Remembrance Day 2021 commemorated at the Australian War Memorial

The nation's Remembrance Day ceremony has taken place at the Australian War Memorial in Canberra.

Compared with "normal" times, it was a pared down ceremony, on the lawn of the sculpture garden to the side of the main building instead of on the parade ground looking down Anzac Parade towards parliament.

But the overwhelming mood of the moment was that it wasn't as diminished as it was a year ago in the very depths of the pandemic. Last year, only 200 attended but this year it was 500.

And the broader mood was of reverence for those who have served and for those who have died in all of Australia's operations.

"It was never in vain because putting service before self is never in vain. Today, we remember. Lest we forget," the Australian War Memorial's director, Matthew Anderson, said to the guests on the rows of distanced seats.

Governor-General, General David Hurley arrives at the ceremony. Picture: Steve Evans

Governor-General, General David Hurley arrives at the ceremony. Picture: Steve Evans

Wreaths were laid, the first by the Governor-General, General David Hurley, and followed by a wreath laid on behalf of the Prime Minister.

Diplomats laid their wreaths on Thursday because of the restriction on numbers.

One of the most moving moments was the sounding of the Last Post.

As the bugle sounded over the still morning, it was echoed by bugles sounding the similar moment in ceremonies across Canberra.

Wreaths at the memorial. Picture: Steve Evans

Wreaths at the memorial. Picture: Steve Evans

The ceremony was the 103rd anniversary of the armistice at the end of the First World War on the eleventh hour of the eleventh day of the eleventh month in 1918. That was "the war to end all war".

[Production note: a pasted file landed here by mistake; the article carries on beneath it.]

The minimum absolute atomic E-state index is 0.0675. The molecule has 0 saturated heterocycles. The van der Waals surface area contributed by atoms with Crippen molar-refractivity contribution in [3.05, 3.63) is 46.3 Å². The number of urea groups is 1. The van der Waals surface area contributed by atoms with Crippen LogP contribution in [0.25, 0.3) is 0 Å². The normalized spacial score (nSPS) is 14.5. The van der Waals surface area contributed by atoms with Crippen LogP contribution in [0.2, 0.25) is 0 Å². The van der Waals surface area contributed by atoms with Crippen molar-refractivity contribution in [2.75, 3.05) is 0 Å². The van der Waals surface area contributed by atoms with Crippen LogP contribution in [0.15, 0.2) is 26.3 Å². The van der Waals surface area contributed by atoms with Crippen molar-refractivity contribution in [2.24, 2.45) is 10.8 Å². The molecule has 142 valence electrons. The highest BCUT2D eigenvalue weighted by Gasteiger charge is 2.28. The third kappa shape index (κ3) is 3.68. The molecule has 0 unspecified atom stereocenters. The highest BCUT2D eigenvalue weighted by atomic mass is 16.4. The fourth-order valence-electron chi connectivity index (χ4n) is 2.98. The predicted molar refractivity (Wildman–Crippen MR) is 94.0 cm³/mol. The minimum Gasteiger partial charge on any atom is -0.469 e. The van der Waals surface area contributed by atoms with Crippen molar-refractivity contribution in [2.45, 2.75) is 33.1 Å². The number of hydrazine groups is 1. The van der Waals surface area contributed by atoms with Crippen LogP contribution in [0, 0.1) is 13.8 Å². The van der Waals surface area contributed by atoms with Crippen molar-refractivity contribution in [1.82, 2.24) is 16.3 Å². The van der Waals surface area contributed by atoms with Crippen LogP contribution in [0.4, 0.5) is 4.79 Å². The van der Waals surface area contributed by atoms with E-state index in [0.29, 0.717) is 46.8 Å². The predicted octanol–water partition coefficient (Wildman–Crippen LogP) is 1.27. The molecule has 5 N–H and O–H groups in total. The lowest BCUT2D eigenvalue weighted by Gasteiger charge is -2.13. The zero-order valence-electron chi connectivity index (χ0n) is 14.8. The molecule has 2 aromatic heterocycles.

But the ceremony was also on the 80th anniversary of the ceremony that marked the opening of the Australian War Memorial in 1941 when Australia was in the depths of the total war caused by Hitler.

One of the people who attended was also at that first ceremony.

Ada Rayner. Picture; Steve Evans

Ada Rayner. Picture; Steve Evans

Ada Rayner was a nine-year-old girl whose father was a marching serviceman.

"I particularly wanted to be at this one," she said. For her Remembrance Day is all important because of her early involvement. "ANZAC Day is important but I wanted to be here on Remembrance Day."

At that ceremony in 1941, the Japanese ambassador was present, a month before Imperial Japan attacked the US fleet in Pearl Harbour, bringing the United States into the war.

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This story The nation remembers 'war to end all war' at ceremony in Canberra first appeared on The Canberra Times.